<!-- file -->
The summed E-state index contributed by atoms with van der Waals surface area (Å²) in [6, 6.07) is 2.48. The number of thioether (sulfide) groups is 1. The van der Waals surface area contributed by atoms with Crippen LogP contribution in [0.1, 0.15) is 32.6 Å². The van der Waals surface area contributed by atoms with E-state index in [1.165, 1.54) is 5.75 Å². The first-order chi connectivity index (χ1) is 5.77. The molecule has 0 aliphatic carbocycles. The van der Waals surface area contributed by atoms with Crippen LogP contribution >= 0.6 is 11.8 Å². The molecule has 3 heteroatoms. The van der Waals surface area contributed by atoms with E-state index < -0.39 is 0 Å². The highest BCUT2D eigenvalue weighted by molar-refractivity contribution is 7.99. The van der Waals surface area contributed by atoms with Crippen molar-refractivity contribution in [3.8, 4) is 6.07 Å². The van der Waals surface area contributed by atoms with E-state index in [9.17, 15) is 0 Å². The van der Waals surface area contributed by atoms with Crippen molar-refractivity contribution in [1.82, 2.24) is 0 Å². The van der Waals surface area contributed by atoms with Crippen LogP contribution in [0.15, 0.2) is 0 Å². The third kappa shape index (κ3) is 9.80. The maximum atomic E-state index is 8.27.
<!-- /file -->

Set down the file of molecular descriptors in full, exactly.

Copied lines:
The summed E-state index contributed by atoms with van der Waals surface area (Å²) in [6, 6.07) is 2.48. The number of thioether (sulfide) groups is 1. The van der Waals surface area contributed by atoms with Crippen LogP contribution in [0.1, 0.15) is 32.6 Å². The van der Waals surface area contributed by atoms with E-state index in [1.165, 1.54) is 5.75 Å². The first-order chi connectivity index (χ1) is 5.77. The molecule has 0 aliphatic carbocycles. The van der Waals surface area contributed by atoms with Crippen LogP contribution >= 0.6 is 11.8 Å². The molecule has 3 heteroatoms. The van der Waals surface area contributed by atoms with E-state index < -0.39 is 0 Å². The highest BCUT2D eigenvalue weighted by molar-refractivity contribution is 7.99. The van der Waals surface area contributed by atoms with Crippen molar-refractivity contribution in [3.8, 4) is 6.07 Å². The van der Waals surface area contributed by atoms with E-state index in [9.17, 15) is 0 Å². The van der Waals surface area contributed by atoms with Crippen molar-refractivity contribution in [1.82, 2.24) is 0 Å². The van der Waals surface area contributed by atoms with Crippen LogP contribution in [0.15, 0.2) is 0 Å². The third kappa shape index (κ3) is 9.80. The maximum atomic E-state index is 8.27.